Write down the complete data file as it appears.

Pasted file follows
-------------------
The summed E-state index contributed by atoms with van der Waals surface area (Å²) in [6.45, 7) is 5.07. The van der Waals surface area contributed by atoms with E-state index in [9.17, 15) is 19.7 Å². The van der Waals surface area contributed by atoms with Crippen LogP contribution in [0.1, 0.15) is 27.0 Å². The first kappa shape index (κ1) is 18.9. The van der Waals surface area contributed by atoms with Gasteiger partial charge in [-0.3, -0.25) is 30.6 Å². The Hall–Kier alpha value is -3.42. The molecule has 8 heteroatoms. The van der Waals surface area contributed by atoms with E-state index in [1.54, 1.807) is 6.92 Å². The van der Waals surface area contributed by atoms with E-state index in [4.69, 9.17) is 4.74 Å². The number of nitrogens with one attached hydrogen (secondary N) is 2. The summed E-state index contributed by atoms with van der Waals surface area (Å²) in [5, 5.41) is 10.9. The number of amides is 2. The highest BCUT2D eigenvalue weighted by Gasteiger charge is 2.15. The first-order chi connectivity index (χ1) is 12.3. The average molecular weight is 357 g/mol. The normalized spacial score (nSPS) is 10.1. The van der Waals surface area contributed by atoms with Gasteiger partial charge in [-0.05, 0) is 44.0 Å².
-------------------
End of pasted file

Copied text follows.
The summed E-state index contributed by atoms with van der Waals surface area (Å²) in [6.45, 7) is 5.07. The van der Waals surface area contributed by atoms with E-state index in [9.17, 15) is 19.7 Å². The van der Waals surface area contributed by atoms with Crippen LogP contribution in [0.1, 0.15) is 27.0 Å². The first kappa shape index (κ1) is 18.9. The van der Waals surface area contributed by atoms with Gasteiger partial charge in [-0.3, -0.25) is 30.6 Å². The Hall–Kier alpha value is -3.42. The molecule has 8 heteroatoms. The van der Waals surface area contributed by atoms with E-state index in [1.54, 1.807) is 6.92 Å². The van der Waals surface area contributed by atoms with E-state index in [4.69, 9.17) is 4.74 Å². The number of nitrogens with one attached hydrogen (secondary N) is 2. The summed E-state index contributed by atoms with van der Waals surface area (Å²) in [5, 5.41) is 10.9. The number of amides is 2. The highest BCUT2D eigenvalue weighted by Gasteiger charge is 2.15. The first-order chi connectivity index (χ1) is 12.3. The average molecular weight is 357 g/mol. The normalized spacial score (nSPS) is 10.1. The van der Waals surface area contributed by atoms with Gasteiger partial charge in [-0.05, 0) is 44.0 Å².